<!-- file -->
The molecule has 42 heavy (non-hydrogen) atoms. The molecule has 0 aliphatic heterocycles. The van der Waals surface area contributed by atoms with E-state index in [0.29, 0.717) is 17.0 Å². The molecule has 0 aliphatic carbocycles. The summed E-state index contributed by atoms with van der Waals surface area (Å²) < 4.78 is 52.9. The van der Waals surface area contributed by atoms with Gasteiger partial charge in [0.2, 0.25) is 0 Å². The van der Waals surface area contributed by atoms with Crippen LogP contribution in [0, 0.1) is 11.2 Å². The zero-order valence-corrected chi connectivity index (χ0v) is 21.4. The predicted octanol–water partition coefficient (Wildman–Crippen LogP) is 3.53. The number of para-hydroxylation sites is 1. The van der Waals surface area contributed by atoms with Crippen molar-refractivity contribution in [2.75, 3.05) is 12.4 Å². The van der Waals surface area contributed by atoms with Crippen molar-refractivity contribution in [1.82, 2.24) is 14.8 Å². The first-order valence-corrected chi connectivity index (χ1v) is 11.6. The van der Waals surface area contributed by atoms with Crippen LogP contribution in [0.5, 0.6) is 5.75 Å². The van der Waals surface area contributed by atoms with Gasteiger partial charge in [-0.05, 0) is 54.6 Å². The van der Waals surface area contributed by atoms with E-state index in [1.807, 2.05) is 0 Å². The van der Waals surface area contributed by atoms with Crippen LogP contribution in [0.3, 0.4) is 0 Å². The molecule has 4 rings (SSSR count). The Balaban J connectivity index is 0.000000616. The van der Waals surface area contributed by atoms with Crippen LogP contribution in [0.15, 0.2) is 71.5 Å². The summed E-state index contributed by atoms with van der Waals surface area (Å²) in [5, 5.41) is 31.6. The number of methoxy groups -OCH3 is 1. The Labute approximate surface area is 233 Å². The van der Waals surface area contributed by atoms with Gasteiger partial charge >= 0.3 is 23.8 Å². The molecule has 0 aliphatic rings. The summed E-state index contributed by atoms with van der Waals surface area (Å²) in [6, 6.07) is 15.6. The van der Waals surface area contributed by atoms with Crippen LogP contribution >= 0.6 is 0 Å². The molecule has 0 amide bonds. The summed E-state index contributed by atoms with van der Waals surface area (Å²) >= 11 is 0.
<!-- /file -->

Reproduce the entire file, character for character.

The molecule has 42 heavy (non-hydrogen) atoms. The molecule has 0 aliphatic heterocycles. The van der Waals surface area contributed by atoms with E-state index in [0.29, 0.717) is 17.0 Å². The molecule has 0 aliphatic carbocycles. The summed E-state index contributed by atoms with van der Waals surface area (Å²) < 4.78 is 52.9. The van der Waals surface area contributed by atoms with Gasteiger partial charge in [0.2, 0.25) is 0 Å². The van der Waals surface area contributed by atoms with Crippen LogP contribution in [0, 0.1) is 11.2 Å². The zero-order valence-corrected chi connectivity index (χ0v) is 21.4. The predicted octanol–water partition coefficient (Wildman–Crippen LogP) is 3.53. The number of para-hydroxylation sites is 1. The van der Waals surface area contributed by atoms with Crippen molar-refractivity contribution in [2.75, 3.05) is 12.4 Å². The van der Waals surface area contributed by atoms with Crippen molar-refractivity contribution in [1.82, 2.24) is 14.8 Å². The first-order valence-corrected chi connectivity index (χ1v) is 11.6. The van der Waals surface area contributed by atoms with Crippen LogP contribution in [0.5, 0.6) is 5.75 Å². The van der Waals surface area contributed by atoms with Gasteiger partial charge in [-0.05, 0) is 54.6 Å². The van der Waals surface area contributed by atoms with E-state index in [1.807, 2.05) is 0 Å². The van der Waals surface area contributed by atoms with Crippen LogP contribution in [0.3, 0.4) is 0 Å². The molecule has 4 rings (SSSR count). The Balaban J connectivity index is 0.000000616. The van der Waals surface area contributed by atoms with Crippen LogP contribution in [0.15, 0.2) is 71.5 Å². The summed E-state index contributed by atoms with van der Waals surface area (Å²) in [5, 5.41) is 31.6. The number of methoxy groups -OCH3 is 1. The Labute approximate surface area is 233 Å². The van der Waals surface area contributed by atoms with Gasteiger partial charge >= 0.3 is 23.8 Å². The molecule has 0 aliphatic rings. The summed E-state index contributed by atoms with van der Waals surface area (Å²) in [6, 6.07) is 15.6. The van der Waals surface area contributed by atoms with Crippen LogP contribution >= 0.6 is 0 Å². The molecule has 0 amide bonds. The summed E-state index contributed by atoms with van der Waals surface area (Å²) >= 11 is 0.